Paradox

The paradox is that Belgrade and Pristina now have less difficulty in communicating than some member states when it comes to Kosovo. Brnabić and Kosovo’s President Hashim Thaçi have already met under EU auspices. There have been summits with the leaders of the Western Balkans in the EU framework, including Kosovo, even “family photos” of the leaders, but never with all member states.

The last summit when all Western Balkan countries were invited together was in Thessaloniki in 2003, with the then 15 EU member countries. But at that time Kosovo was an international protectorate and was represented by a UN official.

Bulgarian foreign minister Ekaterina Zaharieva said on 5 April that all countries except Spain had confirmed their presence at the meeting.

“The EU-Western Balkans meeting is not failing. The text of the declaration has been prepared and is in the process of consultation. The only question is whether it will be made public on behalf of the 28 member states of the Union plus the six Western Balkan countries, or only on behalf of the EU member states”, she said, as quoted by ClubZ website, adding that she foresaw this would ultimately be on behalf of the EU-28.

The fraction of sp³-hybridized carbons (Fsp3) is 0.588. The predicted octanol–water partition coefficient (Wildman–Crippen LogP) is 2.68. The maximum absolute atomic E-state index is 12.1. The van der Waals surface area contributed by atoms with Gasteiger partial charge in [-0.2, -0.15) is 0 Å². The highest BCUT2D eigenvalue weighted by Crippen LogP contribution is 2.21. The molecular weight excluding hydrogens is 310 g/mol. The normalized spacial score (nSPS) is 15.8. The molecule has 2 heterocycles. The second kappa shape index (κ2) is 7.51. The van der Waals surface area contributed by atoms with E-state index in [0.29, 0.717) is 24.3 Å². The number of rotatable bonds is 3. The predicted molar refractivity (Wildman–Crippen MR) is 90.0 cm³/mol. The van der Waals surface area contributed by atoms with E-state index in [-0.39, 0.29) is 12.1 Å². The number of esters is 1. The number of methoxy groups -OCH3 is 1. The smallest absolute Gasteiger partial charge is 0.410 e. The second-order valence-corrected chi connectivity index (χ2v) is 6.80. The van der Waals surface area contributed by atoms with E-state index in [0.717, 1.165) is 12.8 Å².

The summit is expected to have two stages – with the EU-28 on day one, and a second day when the six hopefuls, Albania, Bosnia, Serbia, Montenegro, Macedonia and Kosovo would attend. It is less clear if the EU-28 will be represented, even at lower level, on day two.

The host will be Prime Minister Boyko Borissov but the real players are the President of the European Council Donald Tusk and Commission President Jean-Claude Juncker. Foreign Affairs chief Federica Mogherini and Johannes Hahn, the EU’s Enlargement Commissioner, will also be present.